AN HISTORIC papermaker has announced it will be ‘winding down’ its business in Hampshire as its bank note printing contract has come to an end.

Portals, which has been printing banknotes and security paper for more than 300 years, opened its Overton Mill site in 1922.

Portals founder Henry Portal set up a paper mill at Bere Mill, on the River Test between Overton and Whitchurch, in 1712.

Its largest contract has been with Basingstoke-based company De La Rue, which designs and prints banknotes, for which it produces the paper. 

It employs 300 people at its 30 acre Overton site, printing circa-14,000 tonnes of banknote paper a year. 

However, the company has now said that, due to rising costs and the ongoing effects of the pandemic, its business in Overton is ‘no longer viable’.

In a statement, a Portals spokesperson said: “Following the global pandemic and other recent world events we have, however, seen a significant adverse impact on our banknote paper business. 

“It is also clear that the change in the strategy of our largest customer, De La Rue plc, and the rising input costs specifically of energy, all in the context of the highly price competitive banknote paper marketplace in which we operate, means that our banknote paper business at Overton is no longer viable.”

SEE ALSO: Portal Papers considering redundancies in bid to be 'more competitive'

They continued: “In trying to address this very difficult context, we have considered a range of strategic options. It is therefore with deep regret that we have announced today our proposal for an orderly wind down of operations at our paper mill in Overton, Hampshire. 

“Portals has a strong, proud heritage and it is our intention to wind down the Overton operations in an orderly fashion with as little disruption as possible - guaranteeing that all obligations to our customers, employees, suppliers and creditors are met. 

“The orderly wind down of Overton will then allow Portals to fully focus going forward on the remaining, successful parts of its business: our paper mill in Bathford, Somerset, which focuses on the supply of high security papers, and our security features business in Milan, Italy, are unaffected by this announcement.”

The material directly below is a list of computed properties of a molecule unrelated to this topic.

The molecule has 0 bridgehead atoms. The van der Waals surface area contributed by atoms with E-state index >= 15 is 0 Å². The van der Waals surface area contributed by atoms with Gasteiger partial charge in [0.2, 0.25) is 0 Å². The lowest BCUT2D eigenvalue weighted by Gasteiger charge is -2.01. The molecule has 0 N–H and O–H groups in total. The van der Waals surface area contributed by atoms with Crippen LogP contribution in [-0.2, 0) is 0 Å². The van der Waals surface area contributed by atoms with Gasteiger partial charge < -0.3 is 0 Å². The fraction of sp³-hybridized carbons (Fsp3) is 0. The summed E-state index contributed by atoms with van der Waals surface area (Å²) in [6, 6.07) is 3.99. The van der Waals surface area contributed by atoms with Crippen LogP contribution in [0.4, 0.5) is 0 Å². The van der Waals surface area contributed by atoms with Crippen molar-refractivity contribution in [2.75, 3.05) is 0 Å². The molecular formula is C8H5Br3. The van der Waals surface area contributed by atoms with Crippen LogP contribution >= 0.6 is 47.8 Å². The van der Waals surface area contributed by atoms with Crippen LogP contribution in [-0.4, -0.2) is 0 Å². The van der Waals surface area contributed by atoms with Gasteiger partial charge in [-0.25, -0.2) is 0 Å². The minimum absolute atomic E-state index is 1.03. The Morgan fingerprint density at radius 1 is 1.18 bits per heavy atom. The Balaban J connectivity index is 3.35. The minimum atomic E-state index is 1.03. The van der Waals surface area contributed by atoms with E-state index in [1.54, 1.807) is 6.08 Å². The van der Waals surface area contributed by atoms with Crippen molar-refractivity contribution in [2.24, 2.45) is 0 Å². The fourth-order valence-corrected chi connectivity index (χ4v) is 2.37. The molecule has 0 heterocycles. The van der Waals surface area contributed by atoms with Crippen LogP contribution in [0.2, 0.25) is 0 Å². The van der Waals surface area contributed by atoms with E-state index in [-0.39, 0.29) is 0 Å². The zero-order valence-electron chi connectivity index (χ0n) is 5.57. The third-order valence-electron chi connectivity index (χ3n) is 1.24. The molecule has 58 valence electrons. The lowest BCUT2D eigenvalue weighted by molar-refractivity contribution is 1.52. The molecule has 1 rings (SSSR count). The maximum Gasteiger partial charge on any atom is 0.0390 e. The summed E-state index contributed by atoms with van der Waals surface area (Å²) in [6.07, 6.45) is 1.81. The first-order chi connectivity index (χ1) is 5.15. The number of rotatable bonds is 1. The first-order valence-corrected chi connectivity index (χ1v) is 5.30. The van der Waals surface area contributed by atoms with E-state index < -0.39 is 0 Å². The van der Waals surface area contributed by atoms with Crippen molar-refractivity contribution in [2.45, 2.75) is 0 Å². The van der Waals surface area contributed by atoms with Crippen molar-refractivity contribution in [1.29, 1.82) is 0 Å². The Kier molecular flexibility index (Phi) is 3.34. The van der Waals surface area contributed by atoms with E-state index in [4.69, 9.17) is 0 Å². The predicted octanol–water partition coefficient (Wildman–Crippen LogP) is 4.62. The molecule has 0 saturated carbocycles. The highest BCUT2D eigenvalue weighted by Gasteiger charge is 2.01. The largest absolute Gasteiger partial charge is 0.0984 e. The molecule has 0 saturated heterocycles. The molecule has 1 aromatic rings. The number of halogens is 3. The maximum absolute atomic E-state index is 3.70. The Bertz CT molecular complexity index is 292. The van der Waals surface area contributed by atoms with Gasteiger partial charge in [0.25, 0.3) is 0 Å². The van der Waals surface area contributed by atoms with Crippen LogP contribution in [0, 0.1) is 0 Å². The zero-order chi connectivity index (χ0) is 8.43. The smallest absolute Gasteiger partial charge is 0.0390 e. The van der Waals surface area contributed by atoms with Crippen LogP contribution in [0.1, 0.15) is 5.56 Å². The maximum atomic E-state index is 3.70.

The company said it wishes to thank its team for “their ongoing dedication and hard work”, adding: “The coming months will be challenging in many respects and we will continue to do our utmost to maximise the prospects of all of our stakeholders.”

A 45-day consultation period has begun with its employees and Unite the union.

In 2018, Portals secured was spun out from De La Rue, with a contract put in place that the printing relationship would be maintained, but the departure announcement comes alongside the termination of this contract.

De La Rue said the move would enable it to 'become stronger.' 

Clive Vacher, CEO of De La Rue, added: “This settlement is another significant step in our plans for De La Rue to become a stronger, cash generative company, and in solving the legacy issues still present in the Company. It allows us to exit an agreement that had over five more years to run which would have cost the company approximately £119m in that period in fixed charges, profit contribution and volume shortfall payments, and which adversely affected our competitiveness.

“We are grateful for the long and productive relationship that De La Rue has had with Portals, which has stretched over many decades.”

SEE ALSO: Hampshire-based De La Rue gets license to print extended

Reacting to the news, Overton’s MP, Kit Malthouse, said: “This is a devastating blow for Overton, Whitchurch and the surrounding area where the history and livelihoods of so many families have been bound up with the 300 year history of Portals. 

"Over the last couple of years, I have been in close touch with the company as they struggled with overseas competition and rising energy costs, and at all times it has been apparent that the management have a strong sense of duty to their workers.

"Sadly the future operation of the mill at Overton now seems financially impossible, and an orderly wind down, with a generous redundancy package and outplacement support, is of course preferable to going bust. I will be liaising with the Union representatives, and workers themselves, during the consultation to make sure that they get all the help and assistance they need.” 

He continued: "While the future of the mill site will now be uncertain, given its location at the headwaters of the Test, there will also be significant environmental concerns to be addressed. The management have assured me that they have every intention of doing their duty in this regard, and I will of course monitor their progress closely and liaise with the Environment Agency.

"This is a very sad day for North West Hampshire. I share the distress and will do what I can to help the community through this difficult chapter in our history.”

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